I think there was a time after the Stephen Lawrence enquiry where good work was being done, but with this government and the cuts a lot of that work has been eroded. The Equality Act came in 2010. That was far too bloody late! I don’t know what Labour were thinking: they were talking about a single equality act in 2003 which is when I instigated LGBT History Month. It didn’t come in until 2010 and public duty didn’t come in until 2011. By then the Tories were in so not all of the potential has been gained. Now much has been lost because of austerity issues. All those wonderful people working away in local councils around equality issues – the majority of those jobs have now gone.”

“Tackling hate crime starts in schools. We have to get our schools to take bullying seriously. To call it bullying is wrong because if it happened on the street it would be a crime – it would be hate crime with all the ramifications that hate crime has.”

On parenting:

“I think If you bring children into the world it is your job to make sure those children are given information that says their family is acceptable. If you’re sending your kids to a school that is not representing their family and you’re not doing something about that, it is a problem. Silence is condemnation. You are undermining what you are trying to do at home. It’s making your life more difficult. We now have the law on our side – use it! Ofsted and the law is very clear. The problem is teachers are not trained, unlike the criminal system where every member has to have equality and diversity training. So we put together www.the-classroom.org.uk which has more than 50 lesson plans that ‘usualise’ LGBT people. I coined the term ‘usualising’. It’s not the gay lesson, it’s usualising – putting LGBT people into a geography lesson, into an English lesson, into a history lesson – the issue is educating, giving the kids the information right from the start and Usualising us. I’d love to see this on issues to do with race, gender identity and disability. It’s not there as much as I would like.”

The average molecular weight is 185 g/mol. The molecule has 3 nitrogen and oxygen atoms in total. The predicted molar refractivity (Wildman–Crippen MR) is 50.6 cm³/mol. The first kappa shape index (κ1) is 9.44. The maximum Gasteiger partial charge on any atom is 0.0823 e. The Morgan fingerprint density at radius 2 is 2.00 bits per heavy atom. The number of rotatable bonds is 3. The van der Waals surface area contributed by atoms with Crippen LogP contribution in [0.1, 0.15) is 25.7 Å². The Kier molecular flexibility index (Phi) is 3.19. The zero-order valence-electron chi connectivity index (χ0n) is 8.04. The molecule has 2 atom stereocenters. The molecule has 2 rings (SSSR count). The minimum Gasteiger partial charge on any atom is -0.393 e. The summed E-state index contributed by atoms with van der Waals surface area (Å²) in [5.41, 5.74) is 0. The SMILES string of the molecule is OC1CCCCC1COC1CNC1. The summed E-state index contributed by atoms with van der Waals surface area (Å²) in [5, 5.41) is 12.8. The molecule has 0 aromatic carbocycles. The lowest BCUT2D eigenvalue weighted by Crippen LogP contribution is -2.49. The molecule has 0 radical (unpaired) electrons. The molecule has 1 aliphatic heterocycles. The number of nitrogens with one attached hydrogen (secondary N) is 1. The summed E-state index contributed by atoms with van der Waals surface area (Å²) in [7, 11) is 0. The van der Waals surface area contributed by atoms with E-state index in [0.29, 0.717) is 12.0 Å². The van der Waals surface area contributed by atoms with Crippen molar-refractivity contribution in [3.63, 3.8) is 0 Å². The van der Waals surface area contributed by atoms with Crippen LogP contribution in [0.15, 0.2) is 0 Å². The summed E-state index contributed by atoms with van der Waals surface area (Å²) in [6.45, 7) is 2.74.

On LGBT history month 2016:

“This year’s theme is Religion, Belief and Philosophy to try and get people to recognise that there is so much prejudice and stereotyping of religious people and of LGBT people that needs challenging. LGBT people can make the prejudicial assumptions that every religious person is against them, and religious people can make the assumption that LGBT people are the worst thing in the world. Well that’s all rubbish – there are religious people who are amazingly supportive and there are religious people who are awful. There are LGBT people of faith and there are LGBT people of no faith. Let’s explore it – discover and recognise the stereotypes.”



To find your nearest event for LGBT History Month visit www.lgbthistorymonth.org.uk

LGBT history month 2016 has 6 main hubs running a schools and family strand in York, Shrewsbury, Newcastle, Bristol, and Manchester. For more details see here